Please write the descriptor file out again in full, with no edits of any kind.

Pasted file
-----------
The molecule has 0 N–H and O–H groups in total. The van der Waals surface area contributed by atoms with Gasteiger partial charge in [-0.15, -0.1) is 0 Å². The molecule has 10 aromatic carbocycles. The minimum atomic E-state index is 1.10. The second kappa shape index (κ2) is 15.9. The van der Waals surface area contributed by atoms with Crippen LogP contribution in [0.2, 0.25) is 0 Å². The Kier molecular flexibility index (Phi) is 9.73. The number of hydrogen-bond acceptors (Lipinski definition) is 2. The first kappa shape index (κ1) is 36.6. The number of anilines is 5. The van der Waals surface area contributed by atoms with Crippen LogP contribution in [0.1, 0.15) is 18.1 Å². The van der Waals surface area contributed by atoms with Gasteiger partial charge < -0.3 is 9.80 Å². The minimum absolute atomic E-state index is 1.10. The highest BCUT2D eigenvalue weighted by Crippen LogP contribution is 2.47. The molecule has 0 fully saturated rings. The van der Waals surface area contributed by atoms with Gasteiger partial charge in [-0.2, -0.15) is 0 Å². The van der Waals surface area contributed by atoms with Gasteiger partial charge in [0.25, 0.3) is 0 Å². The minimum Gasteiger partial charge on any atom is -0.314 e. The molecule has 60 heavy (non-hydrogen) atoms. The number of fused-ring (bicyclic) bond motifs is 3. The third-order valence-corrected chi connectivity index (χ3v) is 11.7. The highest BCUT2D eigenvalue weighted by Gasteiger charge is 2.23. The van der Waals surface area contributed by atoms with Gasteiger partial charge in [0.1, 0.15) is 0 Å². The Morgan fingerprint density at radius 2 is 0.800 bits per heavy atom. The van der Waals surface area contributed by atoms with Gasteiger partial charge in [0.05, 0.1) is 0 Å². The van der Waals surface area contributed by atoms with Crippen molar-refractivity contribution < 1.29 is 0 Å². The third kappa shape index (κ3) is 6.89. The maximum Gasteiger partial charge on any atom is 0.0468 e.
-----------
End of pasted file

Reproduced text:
The molecule has 0 N–H and O–H groups in total. The van der Waals surface area contributed by atoms with Gasteiger partial charge in [-0.15, -0.1) is 0 Å². The molecule has 10 aromatic carbocycles. The minimum atomic E-state index is 1.10. The second kappa shape index (κ2) is 15.9. The van der Waals surface area contributed by atoms with Crippen LogP contribution in [0.2, 0.25) is 0 Å². The Kier molecular flexibility index (Phi) is 9.73. The number of hydrogen-bond acceptors (Lipinski definition) is 2. The first kappa shape index (κ1) is 36.6. The number of anilines is 5. The van der Waals surface area contributed by atoms with Crippen LogP contribution in [0.1, 0.15) is 18.1 Å². The van der Waals surface area contributed by atoms with Gasteiger partial charge < -0.3 is 9.80 Å². The minimum absolute atomic E-state index is 1.10. The highest BCUT2D eigenvalue weighted by Crippen LogP contribution is 2.47. The molecule has 0 fully saturated rings. The van der Waals surface area contributed by atoms with Gasteiger partial charge in [-0.2, -0.15) is 0 Å². The van der Waals surface area contributed by atoms with Gasteiger partial charge in [0.25, 0.3) is 0 Å². The minimum Gasteiger partial charge on any atom is -0.314 e. The molecule has 60 heavy (non-hydrogen) atoms. The number of fused-ring (bicyclic) bond motifs is 3. The third-order valence-corrected chi connectivity index (χ3v) is 11.7. The highest BCUT2D eigenvalue weighted by Gasteiger charge is 2.23. The van der Waals surface area contributed by atoms with Gasteiger partial charge in [0.1, 0.15) is 0 Å². The Morgan fingerprint density at radius 2 is 0.800 bits per heavy atom. The van der Waals surface area contributed by atoms with Gasteiger partial charge in [0.05, 0.1) is 0 Å². The van der Waals surface area contributed by atoms with Crippen molar-refractivity contribution < 1.29 is 0 Å². The third kappa shape index (κ3) is 6.89. The maximum Gasteiger partial charge on any atom is 0.0468 e.